However, if you use a brush, you will not necessarily need a roller, but it doesn’t get the job done as quickly as the roller.

Both tools leave some sort of texture behind. Brush strokes can be seen when using a paintbrush, and little bumps or bubbles can be seen when using a roller.

Spray Paint vs Roller for Furniture

I invested in a paint sprayer because it creates the smoothest finish and overall it’s much faster.

But it’s hard to use indoors. And you have to cover everything nearby with plastic, so you don’t get paint on everything.

Here’s a great post about what goes into preventing overspray when painting furniture with a paint sprayer.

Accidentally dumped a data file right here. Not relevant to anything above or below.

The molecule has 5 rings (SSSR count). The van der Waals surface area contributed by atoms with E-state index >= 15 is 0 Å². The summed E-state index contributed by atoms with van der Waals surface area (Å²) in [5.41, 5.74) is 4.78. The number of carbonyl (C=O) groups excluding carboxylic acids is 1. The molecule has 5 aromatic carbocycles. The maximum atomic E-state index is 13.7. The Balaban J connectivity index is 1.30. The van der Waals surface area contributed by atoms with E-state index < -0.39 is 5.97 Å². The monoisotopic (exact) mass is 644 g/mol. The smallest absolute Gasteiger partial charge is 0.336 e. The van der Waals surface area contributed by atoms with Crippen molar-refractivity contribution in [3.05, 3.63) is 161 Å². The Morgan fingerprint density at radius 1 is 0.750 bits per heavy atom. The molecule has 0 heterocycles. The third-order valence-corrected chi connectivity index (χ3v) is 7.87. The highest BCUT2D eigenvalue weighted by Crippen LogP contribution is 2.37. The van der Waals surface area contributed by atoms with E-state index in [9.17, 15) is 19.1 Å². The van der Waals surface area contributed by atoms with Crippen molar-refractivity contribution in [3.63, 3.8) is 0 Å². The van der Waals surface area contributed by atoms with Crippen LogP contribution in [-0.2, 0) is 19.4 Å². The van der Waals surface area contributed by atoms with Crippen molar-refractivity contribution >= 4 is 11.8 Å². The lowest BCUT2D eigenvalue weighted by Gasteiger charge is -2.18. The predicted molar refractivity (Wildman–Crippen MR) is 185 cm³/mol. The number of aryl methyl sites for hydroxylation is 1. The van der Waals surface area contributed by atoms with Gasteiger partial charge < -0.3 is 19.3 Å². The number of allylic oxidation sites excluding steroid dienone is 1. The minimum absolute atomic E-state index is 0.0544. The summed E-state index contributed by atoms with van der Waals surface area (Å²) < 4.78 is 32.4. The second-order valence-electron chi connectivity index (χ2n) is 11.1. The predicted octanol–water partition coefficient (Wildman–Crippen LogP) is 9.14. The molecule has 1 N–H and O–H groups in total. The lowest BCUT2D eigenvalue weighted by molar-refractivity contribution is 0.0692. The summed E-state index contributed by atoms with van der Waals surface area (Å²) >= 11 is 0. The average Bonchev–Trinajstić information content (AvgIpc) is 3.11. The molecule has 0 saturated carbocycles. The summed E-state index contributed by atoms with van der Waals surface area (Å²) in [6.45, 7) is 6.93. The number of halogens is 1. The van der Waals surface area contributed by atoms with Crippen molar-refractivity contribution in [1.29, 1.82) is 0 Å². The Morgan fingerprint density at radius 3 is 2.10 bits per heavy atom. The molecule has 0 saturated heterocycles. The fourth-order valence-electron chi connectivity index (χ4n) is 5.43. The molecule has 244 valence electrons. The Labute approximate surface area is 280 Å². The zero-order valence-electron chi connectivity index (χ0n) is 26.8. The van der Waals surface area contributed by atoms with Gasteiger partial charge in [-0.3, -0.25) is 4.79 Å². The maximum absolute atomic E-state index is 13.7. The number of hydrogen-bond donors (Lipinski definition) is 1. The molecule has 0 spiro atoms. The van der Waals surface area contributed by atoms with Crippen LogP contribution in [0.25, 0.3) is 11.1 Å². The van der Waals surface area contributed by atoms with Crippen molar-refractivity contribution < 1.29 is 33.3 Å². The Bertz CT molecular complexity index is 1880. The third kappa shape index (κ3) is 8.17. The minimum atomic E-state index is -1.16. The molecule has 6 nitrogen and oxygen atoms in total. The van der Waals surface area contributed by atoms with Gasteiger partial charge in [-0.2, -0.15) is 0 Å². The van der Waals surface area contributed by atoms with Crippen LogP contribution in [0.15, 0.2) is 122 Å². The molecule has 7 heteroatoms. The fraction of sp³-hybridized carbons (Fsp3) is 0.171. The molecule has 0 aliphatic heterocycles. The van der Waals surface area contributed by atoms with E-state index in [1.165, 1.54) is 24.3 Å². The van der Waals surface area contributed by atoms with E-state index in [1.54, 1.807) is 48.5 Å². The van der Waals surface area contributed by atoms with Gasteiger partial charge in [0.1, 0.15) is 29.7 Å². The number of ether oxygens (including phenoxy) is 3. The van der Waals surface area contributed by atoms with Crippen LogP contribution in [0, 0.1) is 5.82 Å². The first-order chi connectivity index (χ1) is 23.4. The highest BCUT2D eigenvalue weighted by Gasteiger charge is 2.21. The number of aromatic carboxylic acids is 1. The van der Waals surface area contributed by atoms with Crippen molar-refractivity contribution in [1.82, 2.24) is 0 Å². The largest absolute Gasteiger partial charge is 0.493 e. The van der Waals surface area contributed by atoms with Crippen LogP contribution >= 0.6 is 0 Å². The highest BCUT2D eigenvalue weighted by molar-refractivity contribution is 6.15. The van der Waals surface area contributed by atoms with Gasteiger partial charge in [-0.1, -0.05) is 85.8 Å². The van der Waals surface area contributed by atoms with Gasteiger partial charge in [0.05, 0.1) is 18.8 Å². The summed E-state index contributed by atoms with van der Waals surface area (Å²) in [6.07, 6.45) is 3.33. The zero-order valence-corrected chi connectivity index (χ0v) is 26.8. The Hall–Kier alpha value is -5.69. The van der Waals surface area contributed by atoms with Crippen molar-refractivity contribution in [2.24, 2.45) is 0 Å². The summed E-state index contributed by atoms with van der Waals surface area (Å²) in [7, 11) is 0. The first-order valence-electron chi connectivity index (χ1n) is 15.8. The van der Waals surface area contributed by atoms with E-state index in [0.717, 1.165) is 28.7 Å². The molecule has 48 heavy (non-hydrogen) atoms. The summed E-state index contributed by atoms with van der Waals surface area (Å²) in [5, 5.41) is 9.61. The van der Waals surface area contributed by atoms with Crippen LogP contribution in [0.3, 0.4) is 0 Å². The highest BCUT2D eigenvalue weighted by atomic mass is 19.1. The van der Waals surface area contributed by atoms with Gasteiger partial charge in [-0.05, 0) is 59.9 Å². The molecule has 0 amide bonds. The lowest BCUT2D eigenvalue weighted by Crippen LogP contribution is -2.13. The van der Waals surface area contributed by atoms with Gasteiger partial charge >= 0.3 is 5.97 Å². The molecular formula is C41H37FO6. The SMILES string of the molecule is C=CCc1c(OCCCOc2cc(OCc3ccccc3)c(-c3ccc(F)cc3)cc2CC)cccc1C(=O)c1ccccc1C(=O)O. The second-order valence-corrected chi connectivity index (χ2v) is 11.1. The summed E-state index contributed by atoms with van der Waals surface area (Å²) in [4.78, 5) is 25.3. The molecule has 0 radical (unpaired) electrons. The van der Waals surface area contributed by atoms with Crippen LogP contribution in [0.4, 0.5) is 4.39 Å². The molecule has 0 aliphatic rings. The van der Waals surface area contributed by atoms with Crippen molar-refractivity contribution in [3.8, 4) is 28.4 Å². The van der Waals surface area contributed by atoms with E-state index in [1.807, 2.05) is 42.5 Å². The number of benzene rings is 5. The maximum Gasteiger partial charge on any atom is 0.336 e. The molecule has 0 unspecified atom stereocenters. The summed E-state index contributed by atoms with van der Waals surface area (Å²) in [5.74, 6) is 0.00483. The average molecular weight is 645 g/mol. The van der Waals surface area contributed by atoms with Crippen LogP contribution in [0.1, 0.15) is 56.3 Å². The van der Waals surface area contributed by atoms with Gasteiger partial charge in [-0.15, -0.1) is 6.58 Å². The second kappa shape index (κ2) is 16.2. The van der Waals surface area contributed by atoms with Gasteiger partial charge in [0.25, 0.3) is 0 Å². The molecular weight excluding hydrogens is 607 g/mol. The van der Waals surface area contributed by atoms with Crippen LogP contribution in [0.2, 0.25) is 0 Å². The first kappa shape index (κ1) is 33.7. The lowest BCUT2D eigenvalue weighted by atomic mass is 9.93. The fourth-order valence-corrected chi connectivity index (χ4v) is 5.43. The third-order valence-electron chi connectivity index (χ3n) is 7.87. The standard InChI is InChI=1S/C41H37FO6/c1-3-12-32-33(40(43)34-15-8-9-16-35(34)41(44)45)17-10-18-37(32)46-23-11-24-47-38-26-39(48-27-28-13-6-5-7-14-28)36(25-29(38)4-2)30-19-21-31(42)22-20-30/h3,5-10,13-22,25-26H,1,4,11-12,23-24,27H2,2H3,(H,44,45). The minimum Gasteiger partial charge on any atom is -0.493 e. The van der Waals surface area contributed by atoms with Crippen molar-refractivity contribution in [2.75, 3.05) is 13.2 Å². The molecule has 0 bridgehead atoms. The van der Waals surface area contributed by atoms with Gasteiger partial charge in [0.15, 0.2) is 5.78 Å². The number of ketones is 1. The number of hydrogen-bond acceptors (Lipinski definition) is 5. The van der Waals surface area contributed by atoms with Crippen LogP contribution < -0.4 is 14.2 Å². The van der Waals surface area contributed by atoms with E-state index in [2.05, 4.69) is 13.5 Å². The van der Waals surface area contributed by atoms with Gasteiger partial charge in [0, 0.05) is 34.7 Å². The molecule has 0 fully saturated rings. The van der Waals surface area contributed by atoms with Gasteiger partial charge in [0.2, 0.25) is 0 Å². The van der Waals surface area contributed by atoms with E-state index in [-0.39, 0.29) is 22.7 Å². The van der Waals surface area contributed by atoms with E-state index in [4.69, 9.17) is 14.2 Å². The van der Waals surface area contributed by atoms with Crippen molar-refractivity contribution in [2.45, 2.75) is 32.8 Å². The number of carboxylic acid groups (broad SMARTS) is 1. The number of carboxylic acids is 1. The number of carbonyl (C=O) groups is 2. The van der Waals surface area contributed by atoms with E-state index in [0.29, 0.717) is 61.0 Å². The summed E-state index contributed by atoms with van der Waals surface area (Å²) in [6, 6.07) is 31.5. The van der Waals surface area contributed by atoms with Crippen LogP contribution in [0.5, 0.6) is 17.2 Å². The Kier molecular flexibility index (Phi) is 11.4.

hanging plastic on the wall to prevent paint spray from getting on the wall

If you’re interested in using a paint sprayer, here is my list of the best HVLP paint sprayers for furniture.

Paint rollers are easier on your wallet, and you can paint indoors, which is good during winter. You also don’t have to cover everything around you…. just cover the floor typically.

But, rollers do leave behind some texture, and it does take a little bit longer to paint with a roller. Here is a closeup of some of the texture you might get with a roller.

Here’s a detailed comparison if you can’t decide between a paint sprayer vs roller.

closeup of a dresser with roller texture
Check out this dresser makeover about painting furniture without sanding or priming here.

You’ll just have to weigh the benefits of each and decide which one to go for.

Now that you know what the best rollers for painting furniture are, try it and let us know how your project turned out!

More Painting Furniture Resources